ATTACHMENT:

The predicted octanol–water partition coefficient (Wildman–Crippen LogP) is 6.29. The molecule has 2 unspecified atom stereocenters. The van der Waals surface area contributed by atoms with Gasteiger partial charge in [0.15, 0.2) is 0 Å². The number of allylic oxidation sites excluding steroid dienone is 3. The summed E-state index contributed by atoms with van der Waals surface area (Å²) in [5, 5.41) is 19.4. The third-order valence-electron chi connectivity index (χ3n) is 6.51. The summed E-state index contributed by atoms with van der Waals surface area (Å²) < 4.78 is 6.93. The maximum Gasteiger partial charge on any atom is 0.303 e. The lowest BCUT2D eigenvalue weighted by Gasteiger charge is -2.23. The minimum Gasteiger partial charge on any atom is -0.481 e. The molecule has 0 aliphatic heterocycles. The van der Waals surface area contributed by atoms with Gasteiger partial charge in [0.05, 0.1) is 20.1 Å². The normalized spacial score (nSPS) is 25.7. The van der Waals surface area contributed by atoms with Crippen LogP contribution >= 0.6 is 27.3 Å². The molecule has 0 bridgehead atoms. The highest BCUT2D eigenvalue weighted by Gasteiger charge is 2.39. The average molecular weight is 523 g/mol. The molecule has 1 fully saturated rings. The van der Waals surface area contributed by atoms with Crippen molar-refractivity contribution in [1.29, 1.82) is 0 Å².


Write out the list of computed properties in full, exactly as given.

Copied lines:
The predicted octanol–water partition coefficient (Wildman–Crippen LogP) is 6.29. The molecule has 2 unspecified atom stereocenters. The van der Waals surface area contributed by atoms with Gasteiger partial charge in [0.15, 0.2) is 0 Å². The number of allylic oxidation sites excluding steroid dienone is 3. The summed E-state index contributed by atoms with van der Waals surface area (Å²) in [5, 5.41) is 19.4. The third-order valence-electron chi connectivity index (χ3n) is 6.51. The summed E-state index contributed by atoms with van der Waals surface area (Å²) < 4.78 is 6.93. The maximum Gasteiger partial charge on any atom is 0.303 e. The lowest BCUT2D eigenvalue weighted by Gasteiger charge is -2.23. The minimum Gasteiger partial charge on any atom is -0.481 e. The molecule has 0 aliphatic heterocycles. The van der Waals surface area contributed by atoms with Gasteiger partial charge in [0.05, 0.1) is 20.1 Å². The normalized spacial score (nSPS) is 25.7. The van der Waals surface area contributed by atoms with Crippen LogP contribution >= 0.6 is 27.3 Å². The molecule has 0 bridgehead atoms. The highest BCUT2D eigenvalue weighted by Gasteiger charge is 2.39. The average molecular weight is 523 g/mol. The molecule has 1 fully saturated rings. The van der Waals surface area contributed by atoms with Crippen molar-refractivity contribution in [1.29, 1.82) is 0 Å².